‘Complementary protection’ describes the obligations that States have under international human rights law to people who are at risk of serious human rights violations if removed, but who do not qualify as ‘refugees’ under the 1951 Refugee Convention. For instance, States are prohibited from sending people back to places where they face a real risk of being subjected to torture or cruel, inhuman or degrading treatment or punishment, or arbitrarily deprived of life.

This project examines the operation of complementary protection regimes around the world, but it also has a particular focus on complementary protection in Australia.  Since 24 March 2012, asylum seekers processed in Australia have been eligible for complementary protection.  This project provides a weekly update of all complementary protection decisions that shed light on its interpretation and application in Australia (and also in New Zealand).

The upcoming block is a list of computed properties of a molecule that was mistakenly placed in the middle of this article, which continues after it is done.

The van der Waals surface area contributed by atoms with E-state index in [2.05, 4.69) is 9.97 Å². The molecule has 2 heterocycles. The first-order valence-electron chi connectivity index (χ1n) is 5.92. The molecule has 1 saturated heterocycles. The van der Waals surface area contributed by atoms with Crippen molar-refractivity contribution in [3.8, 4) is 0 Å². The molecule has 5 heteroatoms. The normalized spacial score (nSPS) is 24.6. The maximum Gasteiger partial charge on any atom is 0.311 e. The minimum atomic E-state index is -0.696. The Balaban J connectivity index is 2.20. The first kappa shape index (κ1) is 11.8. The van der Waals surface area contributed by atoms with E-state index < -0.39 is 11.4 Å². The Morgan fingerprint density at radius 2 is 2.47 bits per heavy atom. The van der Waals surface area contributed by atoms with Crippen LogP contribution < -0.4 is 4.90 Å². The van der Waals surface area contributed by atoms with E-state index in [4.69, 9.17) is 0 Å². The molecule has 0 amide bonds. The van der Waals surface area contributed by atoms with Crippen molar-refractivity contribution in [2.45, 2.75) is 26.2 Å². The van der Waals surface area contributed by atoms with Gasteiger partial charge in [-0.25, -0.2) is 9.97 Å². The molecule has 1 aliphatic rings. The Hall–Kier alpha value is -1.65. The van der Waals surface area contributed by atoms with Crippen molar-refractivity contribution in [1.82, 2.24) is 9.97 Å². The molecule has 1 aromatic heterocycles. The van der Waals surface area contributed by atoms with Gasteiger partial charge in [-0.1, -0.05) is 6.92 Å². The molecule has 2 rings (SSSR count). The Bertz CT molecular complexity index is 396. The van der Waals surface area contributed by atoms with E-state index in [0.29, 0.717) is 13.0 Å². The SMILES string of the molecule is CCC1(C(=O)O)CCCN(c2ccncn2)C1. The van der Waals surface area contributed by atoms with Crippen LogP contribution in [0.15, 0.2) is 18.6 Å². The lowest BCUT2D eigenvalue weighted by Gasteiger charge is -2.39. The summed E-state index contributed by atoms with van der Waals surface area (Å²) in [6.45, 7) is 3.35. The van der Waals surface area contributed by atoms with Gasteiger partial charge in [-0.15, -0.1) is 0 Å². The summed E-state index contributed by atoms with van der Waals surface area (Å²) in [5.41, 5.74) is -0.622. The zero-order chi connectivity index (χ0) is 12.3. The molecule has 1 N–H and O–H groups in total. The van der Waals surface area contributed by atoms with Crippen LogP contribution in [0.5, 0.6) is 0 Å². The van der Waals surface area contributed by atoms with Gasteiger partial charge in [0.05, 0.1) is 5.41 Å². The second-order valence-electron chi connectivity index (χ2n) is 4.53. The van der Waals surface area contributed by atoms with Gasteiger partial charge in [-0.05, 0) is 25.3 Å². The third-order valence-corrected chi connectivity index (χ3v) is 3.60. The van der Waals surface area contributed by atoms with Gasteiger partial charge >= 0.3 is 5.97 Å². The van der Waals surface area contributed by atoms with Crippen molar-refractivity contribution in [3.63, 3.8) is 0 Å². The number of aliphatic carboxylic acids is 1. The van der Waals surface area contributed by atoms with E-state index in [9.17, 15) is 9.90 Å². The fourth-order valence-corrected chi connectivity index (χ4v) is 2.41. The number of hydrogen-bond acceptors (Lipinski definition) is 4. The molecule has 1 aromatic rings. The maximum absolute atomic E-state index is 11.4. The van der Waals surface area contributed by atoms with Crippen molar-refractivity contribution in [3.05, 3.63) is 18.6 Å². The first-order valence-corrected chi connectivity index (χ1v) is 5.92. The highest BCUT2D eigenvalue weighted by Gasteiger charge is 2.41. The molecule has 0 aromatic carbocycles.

See a summary of Australian and New Zealand decisions on complementary protection cases.

Project Team

Project director: Professor Jane McAdam 

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The Kaldor Centre plays a vital role in developing legal, sustainable and humane solutions for displaced people around the world.